The question is: Until when is it sustainable?
When they come out of the crisis, the U.S. and Europe will have higher interest rates and will continue their monetary easing plans, devaluing their currencies in relation to others, which will put pressure on the appreciation of our currencies. However, raw materials will not lower their prices as quickly and the trend towards diversification of supply will benefit investments in Latin America.
If we do not want to lose this opportunity again, public reindustrialization policies must focus on global production chains, local synergies and the vocation of the region.
Sustainability is here to stay and is part of regional vocations, being an indisputable preference of global consumers. Regional integration has enormous potential for synergy in logistics, energy, services and sustainability. Employability, together with quality of life, is in the direct promotion of small and medium-sized enterprises, where new agendas are expected, such as cooperativism (not only in products, but mainly in services) and in the stimulation of innovation and entrepreneurship.
This time, central banks will have the Herculean task of ensuring that there is more competition to improve competitiveness in the supply of credit. Raising interest rates and raising the exchange rate are poisonous for reindustrialization!
Central banks will have to balance emergency social loans with supply for small and medium-sized enterprises using real competition between banks. The private financial sector moved away from its social function during the pandemic, leaving the most difficult and important part to public banks.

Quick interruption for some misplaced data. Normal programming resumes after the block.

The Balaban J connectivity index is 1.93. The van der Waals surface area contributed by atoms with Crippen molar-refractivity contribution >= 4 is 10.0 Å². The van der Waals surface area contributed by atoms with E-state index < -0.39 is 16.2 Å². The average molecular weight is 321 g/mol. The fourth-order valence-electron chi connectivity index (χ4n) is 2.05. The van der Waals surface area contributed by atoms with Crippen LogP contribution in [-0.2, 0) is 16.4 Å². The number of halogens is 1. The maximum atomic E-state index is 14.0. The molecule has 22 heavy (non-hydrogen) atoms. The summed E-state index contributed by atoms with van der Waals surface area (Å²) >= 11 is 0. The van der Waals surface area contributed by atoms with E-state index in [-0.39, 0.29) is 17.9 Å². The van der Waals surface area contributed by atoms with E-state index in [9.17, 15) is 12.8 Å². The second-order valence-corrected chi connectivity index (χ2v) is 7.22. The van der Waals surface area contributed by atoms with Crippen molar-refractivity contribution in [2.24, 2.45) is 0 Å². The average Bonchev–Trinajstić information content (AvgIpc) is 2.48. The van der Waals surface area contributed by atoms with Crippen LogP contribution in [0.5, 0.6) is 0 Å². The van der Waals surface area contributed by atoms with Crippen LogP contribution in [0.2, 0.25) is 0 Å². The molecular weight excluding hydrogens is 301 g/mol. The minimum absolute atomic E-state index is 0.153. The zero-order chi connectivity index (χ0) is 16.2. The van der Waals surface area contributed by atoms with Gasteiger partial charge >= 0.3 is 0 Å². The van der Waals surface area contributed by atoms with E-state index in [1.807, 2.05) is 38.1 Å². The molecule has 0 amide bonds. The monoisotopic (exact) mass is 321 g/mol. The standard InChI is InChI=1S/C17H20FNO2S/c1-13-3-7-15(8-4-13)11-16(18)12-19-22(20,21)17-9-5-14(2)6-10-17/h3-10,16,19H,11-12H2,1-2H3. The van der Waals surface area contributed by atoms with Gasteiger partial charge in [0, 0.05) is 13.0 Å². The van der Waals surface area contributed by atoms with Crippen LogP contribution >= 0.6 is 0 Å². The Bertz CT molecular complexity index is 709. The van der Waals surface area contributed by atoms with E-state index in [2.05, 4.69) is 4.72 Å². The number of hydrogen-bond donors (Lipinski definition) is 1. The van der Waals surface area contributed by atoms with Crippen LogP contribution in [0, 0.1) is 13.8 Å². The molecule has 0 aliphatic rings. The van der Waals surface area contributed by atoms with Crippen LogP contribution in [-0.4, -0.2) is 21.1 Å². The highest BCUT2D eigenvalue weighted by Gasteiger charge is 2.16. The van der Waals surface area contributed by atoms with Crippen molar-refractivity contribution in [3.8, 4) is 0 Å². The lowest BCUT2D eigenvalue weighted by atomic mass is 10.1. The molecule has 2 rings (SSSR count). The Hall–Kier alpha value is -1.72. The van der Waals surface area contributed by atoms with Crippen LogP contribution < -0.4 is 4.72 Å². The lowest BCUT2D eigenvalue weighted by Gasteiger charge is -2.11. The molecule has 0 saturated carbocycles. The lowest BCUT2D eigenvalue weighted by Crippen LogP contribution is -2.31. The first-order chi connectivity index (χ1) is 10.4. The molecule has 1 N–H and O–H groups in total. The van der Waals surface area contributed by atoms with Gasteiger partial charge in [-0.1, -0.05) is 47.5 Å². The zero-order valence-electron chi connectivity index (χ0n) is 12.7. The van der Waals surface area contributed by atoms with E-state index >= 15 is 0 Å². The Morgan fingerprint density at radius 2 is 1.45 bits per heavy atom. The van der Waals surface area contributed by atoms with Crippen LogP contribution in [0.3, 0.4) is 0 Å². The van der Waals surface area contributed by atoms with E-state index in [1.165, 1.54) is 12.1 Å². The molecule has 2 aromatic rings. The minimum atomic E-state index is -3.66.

Financial sector performance was the best among many sectors. The increase in liquidity is shown in their balance sheets and in the emergency, the central banks were more concerned with keeping liquidity and inflation under control. Now they must support the positive investment environment and secure competitive short- and long-term credit. The new fintech technologies help in this trend, to facilitate the intermediation of financial services at more competitive prices. But central banks will have a more relevant mission for reindustrialization.
Reindustrialization will have new characteristics: greater innovation, digitization and insertion in the production chains, including small and medium-sized companies in the best sustainability practices.
The “new industry” in Latin America will be digitized, with high international competence, flexible, sustainable and adapted to the new governance model.
Am I the only one who sees this?
If not, who do we need to convince?